February 03, 2012 at 9:25 am | | Comments 2

Why Anticipatory Trading is so Tricky

Charts give us the opportunity to wait for confirmation or enter ahead of time – to anticipate.  And while the latter may give us more of a feeling of being right, it’s not an easy way to trade.

Here’s an example from this week…

AGP is sitting in a bullish consolidation pattern here within an existing uptrend.  This is a quality pattern – but it has yet to confirm.  A breakout would happen beyond the upper channel trend line, currently at $70.  Check out the setup, then down below let’s discuss trading it.

Why I Use TeleChart

This is a setup which would have delivered some frustration for those anticipating a breakout – at least for those who entered early.  Wednesday saw a move back up toward the upper channel line, suggesting a breakout was perhaps coming soon, only to have a decisive turn lower on Thursday bring it right back into the center of the channel.  The stock is again lower this morning.

There’s a huge difference between how pro’s and amateurs make anticipatory trades, let’s see what they are and what those choices lead to.

How Amateur Traders Anticipate

Many amateur traders make anticipatory trades.  They receive a tip, or they have a hunch, or they just want to see their predictions proven, and they get in before any bit of a move has started.  They load up, then wait to get paid.  A failure of the stock to deliver the move results in the max loss possible under this circumstance, all because of how the amateur entered the trade.

How Professional Traders Anticipate

Many professional traders make anticipatory trades as well.  Their experience provides them with market feel, and when watching the tape and eyeing the charts, they’ll run across trades they like too – maybe even the exact same setups as the amateur finds.  However, their execution methods are worlds apart.

Rather than piling into the trade and sitting back and hoping the market proves them correct, the professional enters a feeler position – a starter.  A trade small enough to watch but not big enough to hurt them or really help them.  It’s a marker.  As the trade begins to prove itself and the pattern starts to confirm, they add to the trade.  They build a position as it works, allowing them to get paid nicely when their hunch proves correct.  A failure of the stock to deliver the expected move results initially simply leaves them stopping out of their starter position for the bare minimum loss.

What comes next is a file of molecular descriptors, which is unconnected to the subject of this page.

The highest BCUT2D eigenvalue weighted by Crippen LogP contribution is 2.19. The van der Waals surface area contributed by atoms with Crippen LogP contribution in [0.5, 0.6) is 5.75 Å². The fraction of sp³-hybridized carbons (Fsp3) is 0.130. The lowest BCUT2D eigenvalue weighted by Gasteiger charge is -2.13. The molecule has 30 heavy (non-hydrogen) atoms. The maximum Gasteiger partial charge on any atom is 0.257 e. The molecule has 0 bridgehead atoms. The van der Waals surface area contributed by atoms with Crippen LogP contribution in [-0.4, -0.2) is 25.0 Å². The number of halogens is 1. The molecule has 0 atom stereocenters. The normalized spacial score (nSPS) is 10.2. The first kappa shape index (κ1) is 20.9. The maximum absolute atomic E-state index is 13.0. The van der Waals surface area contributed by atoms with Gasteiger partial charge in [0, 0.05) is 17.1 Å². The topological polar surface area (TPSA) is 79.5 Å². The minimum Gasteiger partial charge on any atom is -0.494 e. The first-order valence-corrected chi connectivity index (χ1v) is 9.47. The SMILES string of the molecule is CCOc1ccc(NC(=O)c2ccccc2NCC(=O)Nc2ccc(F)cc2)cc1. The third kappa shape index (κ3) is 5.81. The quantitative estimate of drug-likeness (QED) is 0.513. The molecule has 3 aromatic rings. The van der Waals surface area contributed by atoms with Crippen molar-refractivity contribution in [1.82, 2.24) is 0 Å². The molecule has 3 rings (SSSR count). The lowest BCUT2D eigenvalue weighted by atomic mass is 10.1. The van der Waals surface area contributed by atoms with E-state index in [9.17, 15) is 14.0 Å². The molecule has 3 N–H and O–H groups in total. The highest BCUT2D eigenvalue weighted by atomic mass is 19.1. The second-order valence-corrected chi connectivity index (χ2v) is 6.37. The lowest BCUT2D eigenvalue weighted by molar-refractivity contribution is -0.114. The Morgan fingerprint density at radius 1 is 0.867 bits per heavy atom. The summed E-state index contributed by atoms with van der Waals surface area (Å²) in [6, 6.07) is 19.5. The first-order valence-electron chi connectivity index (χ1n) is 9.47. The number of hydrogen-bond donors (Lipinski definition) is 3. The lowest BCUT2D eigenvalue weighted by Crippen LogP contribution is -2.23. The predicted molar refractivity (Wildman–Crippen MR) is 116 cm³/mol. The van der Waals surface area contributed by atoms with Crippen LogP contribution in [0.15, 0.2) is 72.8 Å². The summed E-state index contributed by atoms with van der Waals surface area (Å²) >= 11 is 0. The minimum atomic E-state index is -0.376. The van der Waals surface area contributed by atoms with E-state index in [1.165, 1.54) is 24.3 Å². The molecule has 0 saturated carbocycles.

See the difference between the two?

There’s a big argument to be made for just waiting for confirmation in a pattern to take place before entering a trade, but anticipatory trading can still produce profits, so long as you’re doing it carefully.

For those of you anticipatory traders, the example above is a great example of how to finesse your entry.  Scale in, make the setup confirm before adding, and know you’re covered either way – whether a tiny loss you can easily survive or a winning trade you can build on.

(For more on anticipatory trading, read When to Make Anticipatory Trades.)

Trade Like a Bandit!

Jeff White
Producer of The Bandit Broadcast

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  1. I found that very useful. Had been thinking about that issue.Wondering about whether to wait for the breakout. Trying different things. Wondering if the chart looks great, if it works to just go ahead and buy during the pullback. It’s a trial and error process. I’m thinking the practice and experience phase is the biggest phase of learning trading.

  2. You’re right Mark, it’s a feel thing which comes from experience. Generally within an uptrend that seems rhythmic though, pullbacks can be bought. In the case of a breakout play, my preference is to wait for confirmation. Keep working!

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